A little bit late announcing these, but I’m thrilled to be involved in two exciting new projects, with two fabulous — and fabulously different — groups of people.
First, I’m working with Blind Eye Books on a new short story series set in 19th century Britain. The series follows Constable Simon Pearce as he solves strange cases in London, Edinburgh and Cornwall. A locked room murder, a family curse, a mysterious big, black dog, and an exploding mummy…. But the strangest, and most inconvenient case of all, as Pearce will find, is the human heart.
Next, I’m co-editing the next Alternative Truths anthology with Bob Brown, for B Cubed Press. For anyone unfamiliar with the anthology series, the stories take a speculative look into possible future consequences of our current political choices. Sometimes humorous, sometimes sobering, always well written. You can have a look at the current books in the series here.
And, of course, still doing the balancing act of family, day job, and immigrant life. You can catch me most days lurking around my favorite Edinburgh cafes, or goofing off at FB.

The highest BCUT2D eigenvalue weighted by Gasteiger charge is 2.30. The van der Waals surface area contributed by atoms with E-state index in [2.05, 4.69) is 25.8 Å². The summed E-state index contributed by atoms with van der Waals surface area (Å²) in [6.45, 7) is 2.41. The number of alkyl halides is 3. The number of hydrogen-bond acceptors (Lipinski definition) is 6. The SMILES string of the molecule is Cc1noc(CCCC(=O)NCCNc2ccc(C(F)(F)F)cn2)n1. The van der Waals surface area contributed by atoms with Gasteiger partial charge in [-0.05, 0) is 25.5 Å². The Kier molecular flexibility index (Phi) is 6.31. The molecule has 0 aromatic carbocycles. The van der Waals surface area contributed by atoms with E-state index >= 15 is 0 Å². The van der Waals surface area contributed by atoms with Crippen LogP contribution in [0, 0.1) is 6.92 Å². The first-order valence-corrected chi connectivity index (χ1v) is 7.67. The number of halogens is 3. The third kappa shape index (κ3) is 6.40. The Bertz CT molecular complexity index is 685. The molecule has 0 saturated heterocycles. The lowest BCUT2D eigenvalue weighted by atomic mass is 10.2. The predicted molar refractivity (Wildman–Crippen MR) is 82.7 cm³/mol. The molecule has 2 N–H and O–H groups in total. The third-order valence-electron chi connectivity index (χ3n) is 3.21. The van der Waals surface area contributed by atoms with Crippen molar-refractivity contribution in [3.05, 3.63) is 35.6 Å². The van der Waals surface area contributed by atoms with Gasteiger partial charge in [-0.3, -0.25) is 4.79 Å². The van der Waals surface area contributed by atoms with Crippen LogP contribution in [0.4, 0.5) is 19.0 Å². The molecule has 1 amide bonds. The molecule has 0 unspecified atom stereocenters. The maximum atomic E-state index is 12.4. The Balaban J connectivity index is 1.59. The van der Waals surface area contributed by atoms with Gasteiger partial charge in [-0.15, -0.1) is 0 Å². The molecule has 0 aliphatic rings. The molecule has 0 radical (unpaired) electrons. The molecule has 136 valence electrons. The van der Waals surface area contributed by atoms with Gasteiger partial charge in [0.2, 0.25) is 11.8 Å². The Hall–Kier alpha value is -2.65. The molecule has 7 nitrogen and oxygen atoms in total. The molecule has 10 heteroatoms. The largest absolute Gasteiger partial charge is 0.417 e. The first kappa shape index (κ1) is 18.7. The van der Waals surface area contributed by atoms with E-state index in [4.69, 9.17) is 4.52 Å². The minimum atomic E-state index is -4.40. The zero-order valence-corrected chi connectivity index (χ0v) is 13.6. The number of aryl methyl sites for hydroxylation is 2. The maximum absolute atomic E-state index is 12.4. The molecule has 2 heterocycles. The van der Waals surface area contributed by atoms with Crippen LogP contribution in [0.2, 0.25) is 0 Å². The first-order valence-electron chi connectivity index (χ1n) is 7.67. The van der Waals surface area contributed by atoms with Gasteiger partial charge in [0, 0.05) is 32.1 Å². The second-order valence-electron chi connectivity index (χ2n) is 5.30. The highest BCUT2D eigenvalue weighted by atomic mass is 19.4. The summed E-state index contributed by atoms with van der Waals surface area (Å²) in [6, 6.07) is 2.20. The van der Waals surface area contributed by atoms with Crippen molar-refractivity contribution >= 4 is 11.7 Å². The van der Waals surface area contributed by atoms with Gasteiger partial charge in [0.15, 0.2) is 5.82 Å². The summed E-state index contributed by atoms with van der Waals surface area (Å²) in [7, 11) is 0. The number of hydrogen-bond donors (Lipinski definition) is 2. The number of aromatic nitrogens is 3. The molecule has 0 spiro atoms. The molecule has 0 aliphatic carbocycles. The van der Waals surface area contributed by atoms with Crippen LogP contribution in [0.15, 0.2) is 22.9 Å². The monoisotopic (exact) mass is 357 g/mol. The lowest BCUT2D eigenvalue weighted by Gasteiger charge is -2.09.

Elm Books is pleased to announce that we now have a lineup for our new anthology, Death by Cupcake. This exciting collection of cozy mystery short stories will feature quite a few new faces, along with some of your Elm Books favorites like Gay Kinman and Mark Hague. Production to start soon, so be on the lookout for this exciting new anthology!
I’m pleased to announce that Elm Books now has a lineup for our upcoming steampunk anthology. Behold, seven smashing stories from seven talented authors:
A sleuthing rabbi, a clockwork golem, and a tale of revenge, in Beneath the Holy City by Edward Stasheff
A dominatrix who builds difference engines and solves crimes in her spare time, in Mrs. McAdams’s Establishments by Yvette Franklin
Amid sabotage and vendettas, a good man tries to keep the peace between feuding solar farms on a distant planet, in Borderman 49 by Darren Todd
A lady sharpshooter and her automaton governess solve a murder in the weird old west, in A Frame Most Fearful by Emily Baird
A dentist and an eccentric sleuth become involved in international intrigue–and one another– when a murder takes place during the maiden voyage of the Megalodon, a luxury submersible. The Megalodon by Jack Bates.
Vampire forensics solve a murder in Blood in Peking by JL Boekestein.